Once-A-Month Steroid Treatment for Patients With Focal Segmental Glomerulosclerosis

This study has been completed.
Sponsor:
Information provided by:
National Institutes of Health Clinical Center (CC)
ClinicalTrials.gov Identifier:
NCT00004990
First received: March 18, 2000
Last updated: March 3, 2008
Last verified: December 2004
  Purpose

This study will test the safety and effectiveness of a monthly dosing regimen of dexamethasone-a strong steroid medication-to treat patients with focal segmental glomerulosclerosis (FSGS). Patients with this disease have kidney fibrosis (scarring) and proteinuria (excessive excretion of protein in the urine) that, in about half of the patients eventually requires kidney dialysis or transplant. Currently, the most effective treatment for FSGS is high-dose steroids (prednisone) taken daily for 4 to 6 months. However, only about 30 percent of patients respond to this treatment, and it causes serious side effects in many patients. Other drugs, such as cyclosporin and cyclophosphamide, improve proteinuria in even fewer patients (about 10 percent) and also have serious side effects. This study will explore whether a monthly pulse dose of steroids will achieve disease remission with less toxicity.

Adults and children with FSGS who: 1) have not received steroid treatment, or 2) could not tolerate daily steroid treatment, or 3) relapsed after conventional steroid treatment may be eligible for this study. Those enrolled will take dexamethasone by mouth for 4 days every 4 weeks for a total of 8 months. Patients will undergo various tests before treatment starts (baseline), during the course of treatment, and in follow-up visits to evaluate the effects of treatment as follows:

  1. Review of kidney biopsy, medical evaluation, measurement of total daily urine protein excretion and kidney function, psychiatric testing for depression or other mood disorder
  2. Measurements of blood pressure, blood chemistries and urine protein excretion - monthly during treatment
  3. Questionnaire about the effects of treatment, if any, on mood and feelings - monthly during treatment
  4. Photographs of the face and body (in underwear or shorts and tank top) to evaluate body fat distribution- baseline and 8 months
  5. Eye examinations for cataracts and glaucoma - baseline and 8 months
  6. Bone density scan (DEXA scan) of the lower spine and hip - baseline, 4 and 12 months
  7. Magnetic resonance imaging (MRI) of the hips
  8. Psychological evaluation and quality of life evaluation - baseline, 1, 2 and 8 months
  9. Blood tests for adrenal gland function - baseline, 4 and 8 months
  10. Blood and urine tests - 10, 12, 15, and 18 months

Patients who achieve remission (whose urine protein levels decrease to normal) before completing the 8 months of dexamethasone will take one more dose and then stop therapy, but continue with follow-up. Patients who achieve remission but relapse may be offered a second course of treatment.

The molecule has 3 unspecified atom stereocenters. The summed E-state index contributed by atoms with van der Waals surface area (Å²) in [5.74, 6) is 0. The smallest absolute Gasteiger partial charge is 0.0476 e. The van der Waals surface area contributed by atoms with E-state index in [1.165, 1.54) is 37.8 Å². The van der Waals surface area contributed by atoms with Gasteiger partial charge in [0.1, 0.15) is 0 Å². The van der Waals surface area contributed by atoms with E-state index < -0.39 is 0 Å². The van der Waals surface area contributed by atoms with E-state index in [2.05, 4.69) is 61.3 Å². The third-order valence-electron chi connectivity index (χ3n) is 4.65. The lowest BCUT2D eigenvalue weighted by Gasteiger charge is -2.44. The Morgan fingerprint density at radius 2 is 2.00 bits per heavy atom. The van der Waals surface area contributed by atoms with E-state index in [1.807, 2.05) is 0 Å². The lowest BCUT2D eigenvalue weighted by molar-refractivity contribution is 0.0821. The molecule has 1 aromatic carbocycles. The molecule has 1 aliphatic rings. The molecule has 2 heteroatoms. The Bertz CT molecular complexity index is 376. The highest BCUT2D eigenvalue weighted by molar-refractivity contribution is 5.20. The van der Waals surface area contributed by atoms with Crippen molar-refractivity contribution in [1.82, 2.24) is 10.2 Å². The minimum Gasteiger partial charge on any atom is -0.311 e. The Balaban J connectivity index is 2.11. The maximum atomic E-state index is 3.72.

Condition Intervention Phase
Glomerulonephritis
Nephrotic Syndrome
Drug: Dexamethasone
Phase 2

Study Type: Interventional
Study Design: Endpoint Classification: Safety/Efficacy Study
Primary Purpose: Treatment
Official Title: Pulse Dexamethasone in Focal Segmental Glomerulosclerosis

Resource links provided by NLM:


Further study details as provided by National Institutes of Health Clinical Center (CC):

Estimated Enrollment: 20
Study Start Date: March 2000
Estimated Study Completion Date: December 2004
Detailed Description:

The objective of this study is to evaluate the effectiveness and toxicity of an alternative steroid dosing regimen for patients with focal segmental glomerulosclerosis (FSGS), using a pilot study design that will enroll 20 patients. Although the literature reports variable steroid responsiveness, remission rates of up to 30-40 percent have recently been reported in nephrotic adult patients treated with daily prednisone at 1 mg/kg/day for at least 4 months, followed by a taper over 3-4 months. Such a prolonged and aggressive steroid course is fraught with significant morbidity, but this approach has been advocated by some authors because of the poor prognosis for renal survival in nephrotic patients with FSGS who do not achieve remission with steroid treatment. We plan to test an eight month course of high dose steroid therapy administered in monthly pulses instead of daily doses, for comparable efficacy in achieving remission, and for the occurrence of adverse steroid side effects. We plan to enroll patients with nephrotic syndrome due to biopsy-proven FSGS, who have either not been treated, or have responded to conventional steroid dosing regimens and relapsed. We plan to treat them with monthly oral pulses of dexamethasone (40-60 mg/d x 4 days), for 8 months. The primary endpoint will be induction of complete remission, defined as urine protein less than 300 mg/d. Patients will also be evaluated for manifestations of steroid toxicity. Patients will be seen in follow up at intervals up to 24 months following study entry. If this study suggests that remission of nephrotic syndrome can be attained with this regimen, and with an acceptable toxicity profile, we will plan a randomized controlled trial of this regimen compared with daily or alternate day oral steroids.